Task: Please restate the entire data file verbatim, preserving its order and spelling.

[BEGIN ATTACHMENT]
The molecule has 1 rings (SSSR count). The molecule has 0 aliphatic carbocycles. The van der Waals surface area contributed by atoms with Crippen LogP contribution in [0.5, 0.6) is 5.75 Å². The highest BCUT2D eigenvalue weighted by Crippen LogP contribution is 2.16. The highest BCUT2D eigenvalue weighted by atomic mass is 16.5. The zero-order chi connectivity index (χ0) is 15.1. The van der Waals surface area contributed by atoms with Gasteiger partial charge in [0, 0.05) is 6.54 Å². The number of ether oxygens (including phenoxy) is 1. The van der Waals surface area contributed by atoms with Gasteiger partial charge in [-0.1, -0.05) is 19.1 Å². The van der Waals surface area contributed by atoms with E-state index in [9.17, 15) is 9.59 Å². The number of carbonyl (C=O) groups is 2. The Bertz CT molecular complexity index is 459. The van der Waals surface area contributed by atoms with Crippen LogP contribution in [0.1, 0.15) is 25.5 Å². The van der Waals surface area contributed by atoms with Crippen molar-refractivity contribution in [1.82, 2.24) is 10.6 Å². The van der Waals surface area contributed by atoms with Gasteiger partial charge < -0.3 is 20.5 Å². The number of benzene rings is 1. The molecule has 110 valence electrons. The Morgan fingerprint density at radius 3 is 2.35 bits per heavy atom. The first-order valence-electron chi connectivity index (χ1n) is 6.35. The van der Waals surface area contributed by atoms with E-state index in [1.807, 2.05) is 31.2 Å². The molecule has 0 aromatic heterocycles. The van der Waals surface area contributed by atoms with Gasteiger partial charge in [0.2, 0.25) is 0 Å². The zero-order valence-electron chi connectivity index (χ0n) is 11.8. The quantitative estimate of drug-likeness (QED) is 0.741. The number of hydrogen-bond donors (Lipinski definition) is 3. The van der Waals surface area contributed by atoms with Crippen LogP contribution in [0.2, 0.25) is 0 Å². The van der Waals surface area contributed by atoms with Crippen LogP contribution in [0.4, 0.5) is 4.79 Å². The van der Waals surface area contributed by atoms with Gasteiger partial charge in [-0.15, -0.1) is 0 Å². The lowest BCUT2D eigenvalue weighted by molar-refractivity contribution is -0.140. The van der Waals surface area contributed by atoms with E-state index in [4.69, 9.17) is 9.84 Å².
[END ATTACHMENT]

The molecule has 1 rings (SSSR count). The molecule has 0 aliphatic carbocycles. The van der Waals surface area contributed by atoms with Crippen LogP contribution in [0.5, 0.6) is 5.75 Å². The highest BCUT2D eigenvalue weighted by Crippen LogP contribution is 2.16. The highest BCUT2D eigenvalue weighted by atomic mass is 16.5. The zero-order chi connectivity index (χ0) is 15.1. The van der Waals surface area contributed by atoms with Gasteiger partial charge in [0, 0.05) is 6.54 Å². The number of ether oxygens (including phenoxy) is 1. The van der Waals surface area contributed by atoms with Gasteiger partial charge in [-0.1, -0.05) is 19.1 Å². The van der Waals surface area contributed by atoms with E-state index in [9.17, 15) is 9.59 Å². The number of carbonyl (C=O) groups is 2. The Bertz CT molecular complexity index is 459. The van der Waals surface area contributed by atoms with Crippen LogP contribution in [0.1, 0.15) is 25.5 Å². The van der Waals surface area contributed by atoms with Crippen molar-refractivity contribution in [1.82, 2.24) is 10.6 Å². The van der Waals surface area contributed by atoms with Gasteiger partial charge < -0.3 is 20.5 Å². The number of benzene rings is 1. The molecule has 110 valence electrons. The Morgan fingerprint density at radius 3 is 2.35 bits per heavy atom. The first-order valence-electron chi connectivity index (χ1n) is 6.35. The van der Waals surface area contributed by atoms with E-state index in [1.807, 2.05) is 31.2 Å². The molecule has 0 aromatic heterocycles. The van der Waals surface area contributed by atoms with Gasteiger partial charge in [0.2, 0.25) is 0 Å². The zero-order valence-electron chi connectivity index (χ0n) is 11.8. The quantitative estimate of drug-likeness (QED) is 0.741. The number of hydrogen-bond donors (Lipinski definition) is 3. The van der Waals surface area contributed by atoms with Crippen LogP contribution in [0.2, 0.25) is 0 Å². The van der Waals surface area contributed by atoms with Crippen LogP contribution in [0.4, 0.5) is 4.79 Å². The van der Waals surface area contributed by atoms with Gasteiger partial charge in [-0.15, -0.1) is 0 Å². The lowest BCUT2D eigenvalue weighted by molar-refractivity contribution is -0.140. The van der Waals surface area contributed by atoms with E-state index in [4.69, 9.17) is 9.84 Å².